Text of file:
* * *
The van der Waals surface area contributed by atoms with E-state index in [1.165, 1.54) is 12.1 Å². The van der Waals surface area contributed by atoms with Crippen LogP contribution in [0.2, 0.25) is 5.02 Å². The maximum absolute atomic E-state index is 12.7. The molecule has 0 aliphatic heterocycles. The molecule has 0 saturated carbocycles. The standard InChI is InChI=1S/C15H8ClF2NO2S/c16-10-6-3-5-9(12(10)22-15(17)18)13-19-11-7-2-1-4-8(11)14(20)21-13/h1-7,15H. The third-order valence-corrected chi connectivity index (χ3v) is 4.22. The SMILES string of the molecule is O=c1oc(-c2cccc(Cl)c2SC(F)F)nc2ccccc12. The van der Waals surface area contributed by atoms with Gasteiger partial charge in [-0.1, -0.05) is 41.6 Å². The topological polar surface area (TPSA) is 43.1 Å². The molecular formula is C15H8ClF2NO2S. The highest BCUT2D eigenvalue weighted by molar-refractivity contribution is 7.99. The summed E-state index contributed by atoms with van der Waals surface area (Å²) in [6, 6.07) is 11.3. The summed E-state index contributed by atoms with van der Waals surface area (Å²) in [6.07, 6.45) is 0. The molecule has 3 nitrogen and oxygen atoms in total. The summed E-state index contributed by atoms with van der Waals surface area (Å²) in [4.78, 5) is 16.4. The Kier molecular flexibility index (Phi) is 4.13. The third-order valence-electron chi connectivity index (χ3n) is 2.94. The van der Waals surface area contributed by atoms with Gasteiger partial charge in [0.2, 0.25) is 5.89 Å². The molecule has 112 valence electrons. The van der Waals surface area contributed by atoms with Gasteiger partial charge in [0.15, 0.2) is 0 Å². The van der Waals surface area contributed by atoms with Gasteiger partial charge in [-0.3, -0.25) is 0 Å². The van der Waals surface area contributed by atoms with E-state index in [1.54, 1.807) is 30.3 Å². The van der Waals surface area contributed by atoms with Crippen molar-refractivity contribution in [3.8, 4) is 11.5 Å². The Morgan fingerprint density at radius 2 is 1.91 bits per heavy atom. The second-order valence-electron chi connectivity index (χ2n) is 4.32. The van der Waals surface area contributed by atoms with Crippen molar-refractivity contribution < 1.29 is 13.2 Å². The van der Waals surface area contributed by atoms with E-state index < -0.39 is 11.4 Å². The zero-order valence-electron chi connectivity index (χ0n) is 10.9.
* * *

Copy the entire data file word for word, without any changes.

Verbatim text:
The van der Waals surface area contributed by atoms with E-state index in [1.165, 1.54) is 12.1 Å². The van der Waals surface area contributed by atoms with Crippen LogP contribution in [0.2, 0.25) is 5.02 Å². The maximum absolute atomic E-state index is 12.7. The molecule has 0 aliphatic heterocycles. The molecule has 0 saturated carbocycles. The standard InChI is InChI=1S/C15H8ClF2NO2S/c16-10-6-3-5-9(12(10)22-15(17)18)13-19-11-7-2-1-4-8(11)14(20)21-13/h1-7,15H. The third-order valence-corrected chi connectivity index (χ3v) is 4.22. The SMILES string of the molecule is O=c1oc(-c2cccc(Cl)c2SC(F)F)nc2ccccc12. The van der Waals surface area contributed by atoms with Gasteiger partial charge in [-0.1, -0.05) is 41.6 Å². The topological polar surface area (TPSA) is 43.1 Å². The molecular formula is C15H8ClF2NO2S. The highest BCUT2D eigenvalue weighted by molar-refractivity contribution is 7.99. The summed E-state index contributed by atoms with van der Waals surface area (Å²) in [6, 6.07) is 11.3. The summed E-state index contributed by atoms with van der Waals surface area (Å²) in [6.07, 6.45) is 0. The molecule has 3 nitrogen and oxygen atoms in total. The summed E-state index contributed by atoms with van der Waals surface area (Å²) in [4.78, 5) is 16.4. The Kier molecular flexibility index (Phi) is 4.13. The third-order valence-electron chi connectivity index (χ3n) is 2.94. The van der Waals surface area contributed by atoms with Gasteiger partial charge in [0.2, 0.25) is 5.89 Å². The molecule has 112 valence electrons. The van der Waals surface area contributed by atoms with Gasteiger partial charge in [0.15, 0.2) is 0 Å². The van der Waals surface area contributed by atoms with Gasteiger partial charge in [-0.3, -0.25) is 0 Å². The van der Waals surface area contributed by atoms with E-state index in [1.54, 1.807) is 30.3 Å². The van der Waals surface area contributed by atoms with Crippen molar-refractivity contribution in [3.8, 4) is 11.5 Å². The Morgan fingerprint density at radius 2 is 1.91 bits per heavy atom. The second-order valence-electron chi connectivity index (χ2n) is 4.32. The van der Waals surface area contributed by atoms with Crippen molar-refractivity contribution < 1.29 is 13.2 Å². The van der Waals surface area contributed by atoms with E-state index < -0.39 is 11.4 Å². The zero-order valence-electron chi connectivity index (χ0n) is 10.9.